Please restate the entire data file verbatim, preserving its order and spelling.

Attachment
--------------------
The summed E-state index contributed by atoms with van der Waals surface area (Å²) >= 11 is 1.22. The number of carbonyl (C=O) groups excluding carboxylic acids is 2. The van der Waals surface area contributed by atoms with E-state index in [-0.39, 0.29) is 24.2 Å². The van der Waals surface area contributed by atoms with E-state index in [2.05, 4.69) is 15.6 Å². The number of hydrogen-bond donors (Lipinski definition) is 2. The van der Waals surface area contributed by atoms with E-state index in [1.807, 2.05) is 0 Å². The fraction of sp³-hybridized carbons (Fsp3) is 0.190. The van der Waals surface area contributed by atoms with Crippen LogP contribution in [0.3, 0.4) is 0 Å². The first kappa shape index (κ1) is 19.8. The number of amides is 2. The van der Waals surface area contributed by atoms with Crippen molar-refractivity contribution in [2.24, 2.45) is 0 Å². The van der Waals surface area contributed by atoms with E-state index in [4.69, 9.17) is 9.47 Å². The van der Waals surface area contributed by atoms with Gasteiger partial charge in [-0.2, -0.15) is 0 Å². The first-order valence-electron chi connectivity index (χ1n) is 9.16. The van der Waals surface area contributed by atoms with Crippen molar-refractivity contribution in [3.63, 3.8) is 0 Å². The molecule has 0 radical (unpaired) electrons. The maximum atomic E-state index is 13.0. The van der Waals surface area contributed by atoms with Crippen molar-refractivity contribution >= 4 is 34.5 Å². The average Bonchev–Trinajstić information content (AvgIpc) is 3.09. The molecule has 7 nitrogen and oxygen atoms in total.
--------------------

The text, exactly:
The summed E-state index contributed by atoms with van der Waals surface area (Å²) >= 11 is 1.22. The number of carbonyl (C=O) groups excluding carboxylic acids is 2. The van der Waals surface area contributed by atoms with E-state index in [-0.39, 0.29) is 24.2 Å². The van der Waals surface area contributed by atoms with E-state index in [2.05, 4.69) is 15.6 Å². The number of hydrogen-bond donors (Lipinski definition) is 2. The van der Waals surface area contributed by atoms with E-state index in [1.807, 2.05) is 0 Å². The fraction of sp³-hybridized carbons (Fsp3) is 0.190. The van der Waals surface area contributed by atoms with Crippen LogP contribution in [0.3, 0.4) is 0 Å². The first kappa shape index (κ1) is 19.8. The number of amides is 2. The van der Waals surface area contributed by atoms with Crippen molar-refractivity contribution in [2.24, 2.45) is 0 Å². The van der Waals surface area contributed by atoms with E-state index in [4.69, 9.17) is 9.47 Å². The van der Waals surface area contributed by atoms with Gasteiger partial charge in [-0.2, -0.15) is 0 Å². The first-order valence-electron chi connectivity index (χ1n) is 9.16. The van der Waals surface area contributed by atoms with Crippen molar-refractivity contribution in [3.63, 3.8) is 0 Å². The molecule has 0 radical (unpaired) electrons. The maximum atomic E-state index is 13.0. The van der Waals surface area contributed by atoms with Crippen molar-refractivity contribution >= 4 is 34.5 Å². The average Bonchev–Trinajstić information content (AvgIpc) is 3.09. The molecule has 7 nitrogen and oxygen atoms in total.